MIRA Film Nights presents: Body and Movement

This event is not included in the HOME Film Pass

Please note this film has no ads or trailers.

MIRA is a programme for experimental film showcase and discussion, featuring artists underrepresented in their region. The project began in 2018, with the aim to increase the inclusion of female, non-binary, LGBTQ+ and ethnically diverse artists in the North West film sector. Although the focus is on local artists, MIRA is open to people from other areas with the aim to facilitate professional connections at a national and international level.

For this event, MIRA presents a series of short films from the past four decades, exploring the body through dance and movement by UK-based female and non-binary filmmakers. The films’ screening will be followed by a Q&A with artists Bridget Coderc and Mahshid Alavi, hosted by MIRA’s founder Nuria Lopez de la Oliva.

This event is part of the BFI FAN Innovation Lab 2022-23. A mentorship programme for emerging curators from Black and ethnic minority backgrounds, hosted by UK’s leading independent cinema organisations. 

Films screening in this programme are:

Sitting on a Man, by Onyeka Igwe (2018, 7 mins)
Traditionally, women in Igbo speaking parts of Nigeria, came together to protest the behavior of men by sitting on or making war on them by adorning themselves with palm fronds, dancing and singing protest songs outside the man in question’s home. This practice became infamous due its prominence as a tactic in the Aba Women’s War, the 1929 all woman protest against colonial rule. Two contemporary dancers reimagine the practice, drawing on both archival research and their own experiences.

Hither & Thither, by Bridget Coderc (2022, 5 mins)
Holding onto Bridget’s fascination with aesthetics from the early 2000s, the artist distorted VHS footage of a dance festival from 2001 that she took from her mother’s archive. Bridget is drawn to the imperfections that the analog medium contains. They feel so familiar and bring up memories from early childhood. These recollections are incredibly vivid, and suddenly, there is a need to re-experience the past. The film was showcased for the first time online in December 2022, but MIRA is the in-person premiere.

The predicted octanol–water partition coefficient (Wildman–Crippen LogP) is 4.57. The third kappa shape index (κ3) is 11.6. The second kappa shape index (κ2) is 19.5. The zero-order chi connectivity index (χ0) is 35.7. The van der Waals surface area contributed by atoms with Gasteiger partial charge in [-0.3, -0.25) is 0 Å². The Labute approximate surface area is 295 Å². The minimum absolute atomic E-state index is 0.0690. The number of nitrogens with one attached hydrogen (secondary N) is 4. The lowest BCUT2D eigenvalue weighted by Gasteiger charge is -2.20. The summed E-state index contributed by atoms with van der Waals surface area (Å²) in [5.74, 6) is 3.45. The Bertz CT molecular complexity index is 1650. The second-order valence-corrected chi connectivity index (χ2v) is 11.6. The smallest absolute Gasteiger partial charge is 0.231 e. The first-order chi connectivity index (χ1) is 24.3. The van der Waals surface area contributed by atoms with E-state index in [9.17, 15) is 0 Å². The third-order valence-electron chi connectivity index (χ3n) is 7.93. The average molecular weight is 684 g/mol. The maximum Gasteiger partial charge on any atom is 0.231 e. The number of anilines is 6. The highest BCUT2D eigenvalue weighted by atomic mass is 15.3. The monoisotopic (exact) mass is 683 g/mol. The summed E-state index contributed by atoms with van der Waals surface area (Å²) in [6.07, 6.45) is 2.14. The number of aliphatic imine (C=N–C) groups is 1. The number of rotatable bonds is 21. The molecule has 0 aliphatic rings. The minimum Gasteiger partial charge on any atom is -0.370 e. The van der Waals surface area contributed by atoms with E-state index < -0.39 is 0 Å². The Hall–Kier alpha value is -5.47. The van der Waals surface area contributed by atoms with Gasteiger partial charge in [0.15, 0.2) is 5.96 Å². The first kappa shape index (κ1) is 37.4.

Reesheh, by Mahshid Alavi (2022, 5 mins)
Reesheh tells the story of dance in Iran, where this art form has been prohibited for the last few decades. The film attempts to show the fight for liberty to express, and the struggle to take back the right to move freely.

Undercurrent 528, by Evan Ifekoya (2021, 15 mins)
This work draws on avant-garde filmmaker Stephen Dwoskin’s complex relationship with care, desire and everyday rituals and reorients it from Ifekoya’s perspective. Ifekoya sent invitations to their extended black, queer and trans community for a dancer, a drummer, a gathering around breathing and a sonic response to these images. The film explores the relationship between documentation and liveness, opening portals of intimacy by bringing people together through different spaces and time. 

Baby Girl, by Louise Stevens (1996, 10 mins)
Baby Girl follows the journey of a long-limbed, pouting Pierrot figure who explores the streets of Amsterdam through dance and movement. The character encounters other people later on in the film, whom she only communicates through dance with. This film is a collaboration between the filmmaker Louise Stevens and dancer/ choreographer Sharon Smith.

This event contains flashing images which may affect viewers who are susceptible to photosensitive epilepsy. 

90 minutes


Country of origin:
Great Britain

Year of production:
1996 - 2022